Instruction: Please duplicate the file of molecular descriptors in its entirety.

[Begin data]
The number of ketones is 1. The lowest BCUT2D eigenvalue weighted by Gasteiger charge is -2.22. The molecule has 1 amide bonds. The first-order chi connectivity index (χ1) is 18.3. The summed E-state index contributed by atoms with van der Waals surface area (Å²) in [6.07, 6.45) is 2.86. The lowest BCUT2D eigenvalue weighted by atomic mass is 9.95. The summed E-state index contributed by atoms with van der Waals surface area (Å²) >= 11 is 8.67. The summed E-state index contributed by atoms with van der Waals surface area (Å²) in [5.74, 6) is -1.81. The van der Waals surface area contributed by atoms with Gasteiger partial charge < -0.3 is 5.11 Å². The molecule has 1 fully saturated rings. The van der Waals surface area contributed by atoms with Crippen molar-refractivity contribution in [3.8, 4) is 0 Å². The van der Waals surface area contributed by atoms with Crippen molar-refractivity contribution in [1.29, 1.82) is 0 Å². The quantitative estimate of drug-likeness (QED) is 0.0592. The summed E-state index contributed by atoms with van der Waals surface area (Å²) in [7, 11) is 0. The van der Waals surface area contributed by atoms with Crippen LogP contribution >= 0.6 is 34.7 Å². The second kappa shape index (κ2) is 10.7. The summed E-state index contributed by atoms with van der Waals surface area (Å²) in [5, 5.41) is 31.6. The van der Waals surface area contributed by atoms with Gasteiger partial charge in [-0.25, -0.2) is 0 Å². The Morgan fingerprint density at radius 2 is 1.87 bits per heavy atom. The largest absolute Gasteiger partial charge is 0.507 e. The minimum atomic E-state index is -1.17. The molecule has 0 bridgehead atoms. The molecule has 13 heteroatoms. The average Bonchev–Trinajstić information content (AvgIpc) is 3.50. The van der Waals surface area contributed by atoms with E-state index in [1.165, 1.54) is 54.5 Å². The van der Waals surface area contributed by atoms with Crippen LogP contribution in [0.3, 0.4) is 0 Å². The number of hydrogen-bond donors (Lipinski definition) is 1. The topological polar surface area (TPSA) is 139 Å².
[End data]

The number of ketones is 1. The lowest BCUT2D eigenvalue weighted by Gasteiger charge is -2.22. The molecule has 1 amide bonds. The first-order chi connectivity index (χ1) is 18.3. The summed E-state index contributed by atoms with van der Waals surface area (Å²) in [6.07, 6.45) is 2.86. The lowest BCUT2D eigenvalue weighted by atomic mass is 9.95. The summed E-state index contributed by atoms with van der Waals surface area (Å²) >= 11 is 8.67. The summed E-state index contributed by atoms with van der Waals surface area (Å²) in [5.74, 6) is -1.81. The van der Waals surface area contributed by atoms with Gasteiger partial charge < -0.3 is 5.11 Å². The molecule has 1 fully saturated rings. The van der Waals surface area contributed by atoms with Crippen molar-refractivity contribution in [3.8, 4) is 0 Å². The van der Waals surface area contributed by atoms with Crippen molar-refractivity contribution in [1.29, 1.82) is 0 Å². The quantitative estimate of drug-likeness (QED) is 0.0592. The summed E-state index contributed by atoms with van der Waals surface area (Å²) in [7, 11) is 0. The van der Waals surface area contributed by atoms with Crippen LogP contribution >= 0.6 is 34.7 Å². The second kappa shape index (κ2) is 10.7. The summed E-state index contributed by atoms with van der Waals surface area (Å²) in [5, 5.41) is 31.6. The van der Waals surface area contributed by atoms with Gasteiger partial charge in [-0.25, -0.2) is 0 Å². The Morgan fingerprint density at radius 2 is 1.87 bits per heavy atom. The largest absolute Gasteiger partial charge is 0.507 e. The minimum atomic E-state index is -1.17. The molecule has 0 bridgehead atoms. The molecule has 13 heteroatoms. The average Bonchev–Trinajstić information content (AvgIpc) is 3.50. The van der Waals surface area contributed by atoms with E-state index in [1.165, 1.54) is 54.5 Å². The van der Waals surface area contributed by atoms with Crippen LogP contribution in [0.3, 0.4) is 0 Å². The number of hydrogen-bond donors (Lipinski definition) is 1. The topological polar surface area (TPSA) is 139 Å².